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Mayor of Portland addresses why he ventured into the protests on Wednesday, July 22, and the stories he heard.

PMG PHOTO: DANA HAYNES - Portland Mayor Ted Wheeler stood on a pedestal outside the Justice Center on Wednesday and used a bullhorn provided by the group, Portland Justice, to address an angry crowd.

On the national and local news, the story played over and over: federal officials spraying tear gas at the mayor of a major American city.

I hope that coverage inspires people across the United States to resist President Trump's dangerous, ominous takeover of progressive cities. He is seizing on one of the most important moments of our lifetime — the call for restorative justice and transformative systemic change — for his own political gain. And he's jeopardizing American democracy in the process.

But the night of July 22 wasn't about the president, and it wasn't about me.

PMG PHOTO: JON HOUSE - Portland Mayor Ted Wheeler was surrounded by protesters during a recent listening session near the Justice Center and federal courthouse. I joined protesters in downtown Portland to listen, so I could help center and lift up their voices as we continue the fight for racial justice. If we're going to dismantle racist systems and structures, then we need to understand how they're hurting people. And we need to rebuild our community so Black people, Indigenous people, and people of color experience the safety and well-being that others already enjoy.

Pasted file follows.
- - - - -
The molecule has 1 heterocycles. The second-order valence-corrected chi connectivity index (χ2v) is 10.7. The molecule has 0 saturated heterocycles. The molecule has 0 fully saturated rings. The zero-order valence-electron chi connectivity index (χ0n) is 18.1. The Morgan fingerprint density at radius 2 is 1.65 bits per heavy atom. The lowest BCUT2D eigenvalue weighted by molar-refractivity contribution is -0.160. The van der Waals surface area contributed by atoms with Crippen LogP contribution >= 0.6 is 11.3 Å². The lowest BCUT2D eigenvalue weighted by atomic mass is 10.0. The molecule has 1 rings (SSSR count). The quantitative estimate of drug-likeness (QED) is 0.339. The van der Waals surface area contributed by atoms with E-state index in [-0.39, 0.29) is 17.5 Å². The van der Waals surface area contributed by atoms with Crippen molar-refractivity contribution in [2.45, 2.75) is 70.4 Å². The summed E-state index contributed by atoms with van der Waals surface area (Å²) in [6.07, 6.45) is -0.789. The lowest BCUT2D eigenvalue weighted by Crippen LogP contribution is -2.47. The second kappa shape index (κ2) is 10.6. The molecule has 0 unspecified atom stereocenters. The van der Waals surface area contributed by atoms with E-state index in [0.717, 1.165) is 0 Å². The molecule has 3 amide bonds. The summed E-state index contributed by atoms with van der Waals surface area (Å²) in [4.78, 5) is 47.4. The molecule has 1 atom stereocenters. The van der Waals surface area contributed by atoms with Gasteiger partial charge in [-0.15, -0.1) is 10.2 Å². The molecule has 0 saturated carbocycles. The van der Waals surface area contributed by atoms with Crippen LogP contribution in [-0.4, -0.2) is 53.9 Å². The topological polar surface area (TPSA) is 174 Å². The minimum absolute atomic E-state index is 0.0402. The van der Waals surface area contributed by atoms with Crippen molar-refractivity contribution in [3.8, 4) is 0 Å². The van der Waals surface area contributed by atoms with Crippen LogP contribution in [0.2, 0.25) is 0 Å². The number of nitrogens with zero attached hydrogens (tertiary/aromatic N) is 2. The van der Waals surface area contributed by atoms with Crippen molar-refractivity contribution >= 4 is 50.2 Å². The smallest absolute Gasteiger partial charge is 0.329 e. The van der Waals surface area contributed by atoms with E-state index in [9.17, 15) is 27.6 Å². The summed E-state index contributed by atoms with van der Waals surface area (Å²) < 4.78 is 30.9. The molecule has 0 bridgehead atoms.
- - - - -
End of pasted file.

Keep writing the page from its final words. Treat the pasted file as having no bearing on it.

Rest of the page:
People are mad, and they let me know — sometimes with very strong words. I am humbled that many of those protesters fought through their anger to share what's on their minds, and in their hearts. That's what I will forever carry with me.

A volunteer medic told their story of getting shot by federal officers while helping a bleeding protester on the corner. "Where were your officers to protect me — someone who's here to save lives?" was the medic's question.

I hear you.

A Black teenager told me about getting sent to an alternative high school after he was forced out of his neighborhood school for fighting. He wants a second chance.

I hear you.

A biracial woman is finding her place in this movement as somebody who is both White and Mexican. She says this moment is, rightfully, not about her. And she is scared.

I hear you.

A White mom wanted to know why I came to see the Wall of Moms — but didn't take action years ago, when Black moms were calling attention to racism.

I hear you.

A Black woman told me she's been fighting racism her whole life. She asked me to fight now, for the rest of my life.

I hear you.

A Black dad wanted to know how he's supposed to talk to his 9-year-old, when he can't trust the police to protect their family. "What do I tell my son when he goes to his friend's house or goes to school?" he asked.

I hear you. And I want to repeat the words I shared, from my heart.

Here's what I want that 9-year-old boy to know: "That his father was there when we began the fundamental reform of policing that we have needed in this country for a long, long time."

That dad came downtown last week to create change. Tens of thousands of people in our community have also shown up over the past two months. Young, old, Black, White, angry, scared, traumatized, energized. People who've been fighting for racial justice all their lives, and people who've just woken up to our country's ugly history of racism.

It's time to reimagine what community safety looks like in Portland. We've made significant progress, but we have a long way to go. We understand that there is still much work to do around police reform to re-imagine what public safety can be and should be, for everyone in our community. And we must see this through.

Thank you for being here to make sure Portland rises to the moment. Thank you for sharing your stories.

I am proud to be your mayor. I am here with you. And I will be the leader you deserve.

Ted Wheeler serves as mayor of Portland.


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